Foundations of modern health care in Britain: a divided medical service and consequences for the sick

  • Freda Clarke


Attempts at the introduction of a national health policy in Britain had been made in the nineteenth century. In 1848 a General Board of Health was set up, followed by a Local Government Board in 1871. Both collapsed in the face of medical opposition, although the latter continued to hold minimal powers until stripped of functions and bypassed by the creation of other departments.(1)


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  1. (1).
    Honigsbaum, F., The Division of British Medicine, Kogan Page, London, 1979, p. 22.Google Scholar
  2. (2).
    Abel-Smith, B.,The Hospitals, 1800–1948, Heinemann, London, 1964, p. 201.Google Scholar
  3. (3).
    Ibid., pp. 217–32.Google Scholar
  4. (4).
    Honigsbaum, op. cit., pp. 9–21.Google Scholar
  5. (5).
    Ibid., pp. 22–41.Google Scholar
  6. (6).
    Abel-Smith, op. cit., pp. 267–283.Google Scholar
  7. (7).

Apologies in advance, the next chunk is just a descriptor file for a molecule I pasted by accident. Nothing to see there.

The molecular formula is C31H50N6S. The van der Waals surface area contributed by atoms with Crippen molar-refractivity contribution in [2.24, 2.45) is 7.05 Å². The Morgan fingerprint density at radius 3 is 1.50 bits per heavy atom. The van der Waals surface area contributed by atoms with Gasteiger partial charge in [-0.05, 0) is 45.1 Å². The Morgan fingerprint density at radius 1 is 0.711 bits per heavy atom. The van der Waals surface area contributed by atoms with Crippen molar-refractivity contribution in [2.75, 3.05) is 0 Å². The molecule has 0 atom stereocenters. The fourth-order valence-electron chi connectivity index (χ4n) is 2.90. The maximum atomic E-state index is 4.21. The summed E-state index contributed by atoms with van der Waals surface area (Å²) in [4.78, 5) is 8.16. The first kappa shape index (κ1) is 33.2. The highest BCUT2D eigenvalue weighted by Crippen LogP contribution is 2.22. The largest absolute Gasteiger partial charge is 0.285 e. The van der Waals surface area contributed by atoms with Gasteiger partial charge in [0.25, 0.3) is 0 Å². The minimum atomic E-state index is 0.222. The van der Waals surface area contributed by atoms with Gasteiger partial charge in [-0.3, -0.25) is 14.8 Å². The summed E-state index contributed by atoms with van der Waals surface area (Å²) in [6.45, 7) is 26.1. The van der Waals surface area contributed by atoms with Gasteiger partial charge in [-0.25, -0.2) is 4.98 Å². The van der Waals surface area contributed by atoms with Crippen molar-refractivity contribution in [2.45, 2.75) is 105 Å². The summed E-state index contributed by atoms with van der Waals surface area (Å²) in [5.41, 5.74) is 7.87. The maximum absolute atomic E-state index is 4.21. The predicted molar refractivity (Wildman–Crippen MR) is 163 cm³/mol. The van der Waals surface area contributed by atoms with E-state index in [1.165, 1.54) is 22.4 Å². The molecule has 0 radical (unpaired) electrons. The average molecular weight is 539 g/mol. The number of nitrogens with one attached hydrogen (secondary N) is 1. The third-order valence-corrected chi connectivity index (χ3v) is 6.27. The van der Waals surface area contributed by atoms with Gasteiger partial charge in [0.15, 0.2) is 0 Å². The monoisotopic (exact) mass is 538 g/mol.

Honigsbaum, op. cit., pp. 137–149.Google Scholar
  8. (8).
    Abel-Smith, op. cit., pp. 282–3.Google Scholar
  9. (9).
    Ibid., p. 319.Google Scholar
  10. (10).
    Ibid., p. 289.Google Scholar
  11. (11).
    Honigsbaum, op. cit., pp. 64–72.Google Scholar
  12. (12).
    Abel-Smith, op. cit., pp. 284–302.Google Scholar
  13. (13).
    Ibid., p. 299.Google Scholar
  14. (14).
    Honigsbaum, op. cit., p. 173.Google Scholar
  15. (15).
    Ibid., p. 173.Google Scholar
  16. (16).
    Ibid., pp. 150–61, 233.Google Scholar

Copyright information

© Freda Clarke 1984

Authors and Affiliations

  • Freda Clarke

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